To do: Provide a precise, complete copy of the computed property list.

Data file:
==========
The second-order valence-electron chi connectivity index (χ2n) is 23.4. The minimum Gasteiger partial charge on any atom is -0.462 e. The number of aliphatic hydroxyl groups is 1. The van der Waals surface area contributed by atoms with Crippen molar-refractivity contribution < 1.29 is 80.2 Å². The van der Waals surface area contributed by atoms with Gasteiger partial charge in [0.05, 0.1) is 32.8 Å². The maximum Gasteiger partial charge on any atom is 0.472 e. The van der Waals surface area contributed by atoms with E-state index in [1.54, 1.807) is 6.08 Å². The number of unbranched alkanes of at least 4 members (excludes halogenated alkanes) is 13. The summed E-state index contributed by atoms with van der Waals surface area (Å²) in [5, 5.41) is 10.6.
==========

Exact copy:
The second-order valence-electron chi connectivity index (χ2n) is 23.4. The minimum Gasteiger partial charge on any atom is -0.462 e. The number of aliphatic hydroxyl groups is 1. The van der Waals surface area contributed by atoms with Crippen molar-refractivity contribution < 1.29 is 80.2 Å². The van der Waals surface area contributed by atoms with Gasteiger partial charge in [0.05, 0.1) is 32.8 Å². The maximum Gasteiger partial charge on any atom is 0.472 e. The van der Waals surface area contributed by atoms with E-state index in [1.54, 1.807) is 6.08 Å². The number of unbranched alkanes of at least 4 members (excludes halogenated alkanes) is 13. The summed E-state index contributed by atoms with van der Waals surface area (Å²) in [5, 5.41) is 10.6.